After carrying out another government reshuffle in early January, and ahead of the Prime Minister’s policy statement, Emmanuel Macron held a press conference on January 16th to lay out the main political orientations on a variety of issues. In particular, he presented the government’s measures for “demographic rearmament”. Borrowing language from ultra-conservative war rhetoric, the President sparked incomprehension and indignation among many feminist activists and associations. Equipop joins in these reactions: women’s bodies must not be instrumentalized to serve the nation or a war effort, whether literally or figuratively speaking. Public action must be driven instead by the realization of the rights of each individual and the quest for gender equality. 

This speech is to be replaced in a context where the stakes are high for the President. As Renaissance doesn’t have the majority in the Parliament, Emmanuel Macron tries to position himself against the rising far-right, while adopting stances traditionally assumed by the right. While France’s position on sexual and reproductive health and rights remains so far unchanged at the international level, Equipop wants to remain vigilant on what’s happening on the national scene.

An anti-feminist rhetoric echoed by the most conservative heads of state 

How can we fail to see in Emmanuel Macron’s words the instrumentalization of women’s bodies, and at the same time of children – for pensions, for the economy… to wage war? Not only does encouraging women to bear children as part of a “war effort” relegates them to a procreative function, but it also strips them of any intentionality in having children, as this action would be directed towards the nation’s interest and not their own.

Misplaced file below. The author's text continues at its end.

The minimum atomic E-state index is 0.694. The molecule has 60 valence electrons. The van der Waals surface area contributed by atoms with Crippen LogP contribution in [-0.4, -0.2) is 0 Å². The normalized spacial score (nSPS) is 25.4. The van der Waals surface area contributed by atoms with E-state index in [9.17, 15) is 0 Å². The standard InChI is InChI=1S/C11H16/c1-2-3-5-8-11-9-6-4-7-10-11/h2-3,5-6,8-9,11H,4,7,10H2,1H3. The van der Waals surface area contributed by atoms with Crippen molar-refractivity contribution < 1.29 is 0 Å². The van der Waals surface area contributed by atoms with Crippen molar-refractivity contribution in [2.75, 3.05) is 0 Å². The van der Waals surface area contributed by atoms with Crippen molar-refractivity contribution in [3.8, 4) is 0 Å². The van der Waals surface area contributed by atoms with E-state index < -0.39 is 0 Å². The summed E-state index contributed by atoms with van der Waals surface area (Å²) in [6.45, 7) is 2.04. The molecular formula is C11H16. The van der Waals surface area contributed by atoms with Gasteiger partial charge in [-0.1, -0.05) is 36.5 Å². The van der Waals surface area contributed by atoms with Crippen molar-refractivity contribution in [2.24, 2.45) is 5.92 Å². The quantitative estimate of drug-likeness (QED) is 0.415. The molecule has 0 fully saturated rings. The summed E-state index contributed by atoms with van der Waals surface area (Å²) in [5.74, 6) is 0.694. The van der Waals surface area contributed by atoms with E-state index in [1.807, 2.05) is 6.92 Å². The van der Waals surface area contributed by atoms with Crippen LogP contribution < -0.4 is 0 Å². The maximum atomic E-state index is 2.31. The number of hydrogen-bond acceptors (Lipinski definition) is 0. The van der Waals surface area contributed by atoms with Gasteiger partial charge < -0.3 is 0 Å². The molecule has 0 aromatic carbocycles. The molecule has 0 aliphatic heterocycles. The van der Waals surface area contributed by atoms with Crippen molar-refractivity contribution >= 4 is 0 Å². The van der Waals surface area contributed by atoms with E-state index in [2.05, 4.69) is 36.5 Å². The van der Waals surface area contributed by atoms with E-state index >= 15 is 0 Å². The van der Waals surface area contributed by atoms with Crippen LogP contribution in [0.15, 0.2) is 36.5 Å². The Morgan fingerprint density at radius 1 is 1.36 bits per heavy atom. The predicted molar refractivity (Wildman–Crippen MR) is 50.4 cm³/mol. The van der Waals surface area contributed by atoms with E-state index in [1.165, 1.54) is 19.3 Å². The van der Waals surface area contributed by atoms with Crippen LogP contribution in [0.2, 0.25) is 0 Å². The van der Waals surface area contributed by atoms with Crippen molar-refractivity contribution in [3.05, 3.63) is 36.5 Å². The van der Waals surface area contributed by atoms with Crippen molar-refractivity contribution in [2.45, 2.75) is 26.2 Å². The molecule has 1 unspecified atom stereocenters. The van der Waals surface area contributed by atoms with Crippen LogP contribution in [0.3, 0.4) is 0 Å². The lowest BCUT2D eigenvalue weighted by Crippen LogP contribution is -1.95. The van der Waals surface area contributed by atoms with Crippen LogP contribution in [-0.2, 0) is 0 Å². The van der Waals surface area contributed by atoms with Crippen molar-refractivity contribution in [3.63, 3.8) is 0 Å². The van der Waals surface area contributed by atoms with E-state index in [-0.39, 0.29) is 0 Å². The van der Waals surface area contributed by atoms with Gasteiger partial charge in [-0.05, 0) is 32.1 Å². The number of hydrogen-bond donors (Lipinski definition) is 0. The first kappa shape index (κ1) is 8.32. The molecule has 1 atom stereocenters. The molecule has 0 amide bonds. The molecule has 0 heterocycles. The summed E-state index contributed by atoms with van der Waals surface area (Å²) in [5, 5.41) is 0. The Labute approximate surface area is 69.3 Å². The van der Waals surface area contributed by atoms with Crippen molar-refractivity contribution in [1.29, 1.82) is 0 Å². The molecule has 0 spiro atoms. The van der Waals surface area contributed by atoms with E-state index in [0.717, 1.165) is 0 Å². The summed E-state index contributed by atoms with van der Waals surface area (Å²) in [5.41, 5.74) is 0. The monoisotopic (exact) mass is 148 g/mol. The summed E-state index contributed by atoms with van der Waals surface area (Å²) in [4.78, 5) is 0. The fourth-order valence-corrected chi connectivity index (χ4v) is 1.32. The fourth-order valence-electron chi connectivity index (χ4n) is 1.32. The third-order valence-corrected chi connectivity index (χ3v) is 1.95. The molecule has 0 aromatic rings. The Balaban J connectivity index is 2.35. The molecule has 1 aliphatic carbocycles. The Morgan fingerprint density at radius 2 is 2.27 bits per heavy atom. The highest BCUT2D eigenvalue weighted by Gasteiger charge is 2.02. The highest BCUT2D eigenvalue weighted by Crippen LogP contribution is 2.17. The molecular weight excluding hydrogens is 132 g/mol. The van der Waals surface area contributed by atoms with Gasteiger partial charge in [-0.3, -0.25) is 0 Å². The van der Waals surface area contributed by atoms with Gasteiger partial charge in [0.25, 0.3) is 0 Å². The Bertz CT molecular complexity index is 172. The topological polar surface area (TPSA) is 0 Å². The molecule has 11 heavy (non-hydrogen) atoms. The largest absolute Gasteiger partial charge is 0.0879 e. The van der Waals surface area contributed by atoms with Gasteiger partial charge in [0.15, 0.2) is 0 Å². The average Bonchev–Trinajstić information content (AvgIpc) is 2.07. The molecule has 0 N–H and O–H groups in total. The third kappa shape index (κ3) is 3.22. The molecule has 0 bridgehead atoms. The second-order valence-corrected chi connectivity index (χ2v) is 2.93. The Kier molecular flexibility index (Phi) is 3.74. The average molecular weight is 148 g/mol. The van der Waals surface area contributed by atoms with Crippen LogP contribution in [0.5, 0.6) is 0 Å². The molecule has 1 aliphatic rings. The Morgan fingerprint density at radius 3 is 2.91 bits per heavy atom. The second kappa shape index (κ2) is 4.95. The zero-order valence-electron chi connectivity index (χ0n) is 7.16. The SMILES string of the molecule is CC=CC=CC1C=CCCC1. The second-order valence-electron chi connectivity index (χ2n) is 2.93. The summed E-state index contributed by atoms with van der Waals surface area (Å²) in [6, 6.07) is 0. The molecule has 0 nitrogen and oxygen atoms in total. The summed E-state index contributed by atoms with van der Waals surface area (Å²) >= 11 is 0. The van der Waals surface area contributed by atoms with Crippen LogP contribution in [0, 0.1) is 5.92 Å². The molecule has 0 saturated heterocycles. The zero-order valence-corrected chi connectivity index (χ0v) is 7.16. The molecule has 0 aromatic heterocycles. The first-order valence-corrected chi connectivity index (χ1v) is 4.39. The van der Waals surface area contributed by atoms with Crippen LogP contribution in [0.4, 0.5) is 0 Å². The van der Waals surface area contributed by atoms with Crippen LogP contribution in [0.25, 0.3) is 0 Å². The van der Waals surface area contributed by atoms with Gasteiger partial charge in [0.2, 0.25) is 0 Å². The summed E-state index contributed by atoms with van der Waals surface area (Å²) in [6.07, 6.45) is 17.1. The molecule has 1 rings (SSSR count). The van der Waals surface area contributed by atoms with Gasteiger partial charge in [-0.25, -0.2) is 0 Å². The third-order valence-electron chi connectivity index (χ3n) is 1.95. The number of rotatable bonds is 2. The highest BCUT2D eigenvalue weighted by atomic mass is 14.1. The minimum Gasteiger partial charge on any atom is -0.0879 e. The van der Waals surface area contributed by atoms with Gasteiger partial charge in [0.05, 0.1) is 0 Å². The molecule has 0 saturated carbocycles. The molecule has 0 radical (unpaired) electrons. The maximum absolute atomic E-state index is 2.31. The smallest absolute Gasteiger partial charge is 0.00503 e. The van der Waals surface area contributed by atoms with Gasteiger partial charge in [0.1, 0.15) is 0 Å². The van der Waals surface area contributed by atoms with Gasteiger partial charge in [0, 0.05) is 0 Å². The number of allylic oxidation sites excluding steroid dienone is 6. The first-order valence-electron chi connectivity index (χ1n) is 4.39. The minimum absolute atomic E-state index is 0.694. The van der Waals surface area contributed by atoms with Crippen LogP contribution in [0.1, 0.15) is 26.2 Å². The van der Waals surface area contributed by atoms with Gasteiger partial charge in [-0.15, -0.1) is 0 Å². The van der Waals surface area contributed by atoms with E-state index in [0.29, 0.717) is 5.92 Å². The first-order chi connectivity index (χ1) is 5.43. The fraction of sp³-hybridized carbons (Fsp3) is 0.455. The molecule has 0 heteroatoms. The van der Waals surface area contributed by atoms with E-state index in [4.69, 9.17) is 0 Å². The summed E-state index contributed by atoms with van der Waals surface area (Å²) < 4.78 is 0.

This semantics is all the more worrying as it borrows elements of language from the most conservative heads of state, notably in Hungary. This lexicon is also mobilized by masculinist groups and extreme right-wing movements, according to which the West should be “repopulated”, preferably with white men, in the face of an alleged “civilizational decline” (see the Equipop report on masculinist discourses).

Emmanuel Macron may not be mastering the feminist analytical grids, but he can’t ignore the fact that he’s using these terms in a context where the racist concept of “grand remplacement” (Great Replacement theory) has become increasingly visible in France. 

In addition to being problematic as a matter of principle, this kind of public policy centered on the stated aim of “boosting the birth rate” doesn’t work. Countries such as Japan and Poland have experimented with them, to no avail. 

Infertility is indeed a public health problem. However, it has been reduced for too long to “female infertility”, whereas it can also be caused, for example, by sperm disorders. There are, of course, well-known medical causes, but they are still being under-diagnosed and poorly treated precisely because they affect women, such as endometriosis and polycystic ovary syndrome. Environmental factors like pollutants, pesticides and endocrine disruptors are also to blame.

The weight of social and gender inequalities